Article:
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Gates Opens Comdex Show

November 17, 2003|Joseph Menn | Times Staff Writer

Microsoft Corp. Chairman Bill Gates kicked off a scaled-down Comdex technology convention in Las Vegas on Sunday with a demonstration of future products he said would improve customer security, cut down spam and allow easy searches of what computer users have viewed but not stored.

Giving his 20th consecutive keynote speech at the annual convention, Gates was typically upbeat in predicting that research at Microsoft and elsewhere in the industry would improve worker productivity and the quality of the consumer experience.

Microsoft has come under more fire than usual in recent months for security weaknesses in its flagship Windows operating system. Those holes have allowed Internet worms and viruses to disable millions of computers, causing billions of dollars in damage this year alone.

Microsoft has responded by pressing large customers to automate their systems for retrieving and installing software fixes as soon as Microsoft releases them.

On Sunday, Gates also touted and demonstrated the company's Internet Security and Acceleration Server 2004, which was designed to catch more types of hazards at the entrance to a business computer network. To be released next summer, the software starts at about $1,500 and gives systems administrators more tools for stopping invasive programs.

"You take any of the viruses and worms that have been center stage in the past six months, and this should handle it," said Dave Berkowitz, a Microsoft product manager.

Gates also said improved spam filtering tools would be sold early next year to work with Microsoft Exchange, the software for server computers routing e-mail. Called SmartScreen, the program killed 80% of spam in tests and adapts to customer feedback on what is unwanted e-mail, Group Product Manager Kevin Doer said.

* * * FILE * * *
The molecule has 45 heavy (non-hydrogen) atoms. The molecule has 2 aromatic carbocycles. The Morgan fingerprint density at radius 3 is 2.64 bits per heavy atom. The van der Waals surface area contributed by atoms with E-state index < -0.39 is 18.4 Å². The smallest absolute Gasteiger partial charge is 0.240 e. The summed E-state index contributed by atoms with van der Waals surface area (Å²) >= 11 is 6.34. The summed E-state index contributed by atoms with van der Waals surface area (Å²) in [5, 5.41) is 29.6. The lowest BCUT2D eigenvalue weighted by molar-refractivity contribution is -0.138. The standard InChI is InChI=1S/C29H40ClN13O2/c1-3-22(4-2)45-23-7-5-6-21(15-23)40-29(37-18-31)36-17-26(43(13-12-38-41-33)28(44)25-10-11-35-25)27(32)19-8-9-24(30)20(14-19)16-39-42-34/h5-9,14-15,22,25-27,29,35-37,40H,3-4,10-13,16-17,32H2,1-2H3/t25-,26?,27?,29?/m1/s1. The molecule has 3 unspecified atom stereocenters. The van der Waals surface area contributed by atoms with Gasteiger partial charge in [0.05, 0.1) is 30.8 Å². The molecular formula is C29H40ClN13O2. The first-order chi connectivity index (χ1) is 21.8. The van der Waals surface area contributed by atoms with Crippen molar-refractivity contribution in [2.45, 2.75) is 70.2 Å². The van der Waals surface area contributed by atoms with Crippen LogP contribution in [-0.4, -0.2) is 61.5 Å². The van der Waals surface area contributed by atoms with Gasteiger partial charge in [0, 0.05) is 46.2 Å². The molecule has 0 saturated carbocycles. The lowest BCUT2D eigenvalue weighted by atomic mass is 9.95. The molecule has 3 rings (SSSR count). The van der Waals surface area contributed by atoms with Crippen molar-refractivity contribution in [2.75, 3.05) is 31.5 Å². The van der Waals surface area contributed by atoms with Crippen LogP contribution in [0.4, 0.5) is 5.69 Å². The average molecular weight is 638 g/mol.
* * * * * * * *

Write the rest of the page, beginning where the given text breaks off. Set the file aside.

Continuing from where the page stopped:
Gates also gave the first preview of a search mechanism being developed by Microsoft and dubbed What I've Seen. That function looks for designated terms not only in what a user has stored as a file on a personal computer but also what that person has read in e-mail or viewed while browsing the Web.

About 50,000 people are expected to attend a more narrowly focused Comdex this week, well down from 125,000 last year, before Comdex's owner went through bankruptcy reorganization.

A rival chief executive under considerably more pressure than Gates is scheduled to give a second keynote address today. Sun Microsystems Inc. CEO Scott McNealy, whose firm has reported declining sales for two years, is expected to echo Gates' remarks about the increasing speed of the Net and the increasing number of devices communicating over it.

McNealy also will give concrete examples of how his company, long known for making server and workstation computers, is shifting away from such hardware and toward software.

He is expected to announce a deal with Japanese partner Fujitsu Ltd. that would ease the costs of both companies in making server hardware based on competing chips.

McNealy also will trumpet a deal with the Chinese government to supply at least 500,000 copies of Sun's new Linux-based desktop software, the Java Desktop System, to government employees, Sun spokesman Michael Hakkert said.

The Java system is a Windows alternative costing $100 per person, or less if the customer buys server software at the same time.

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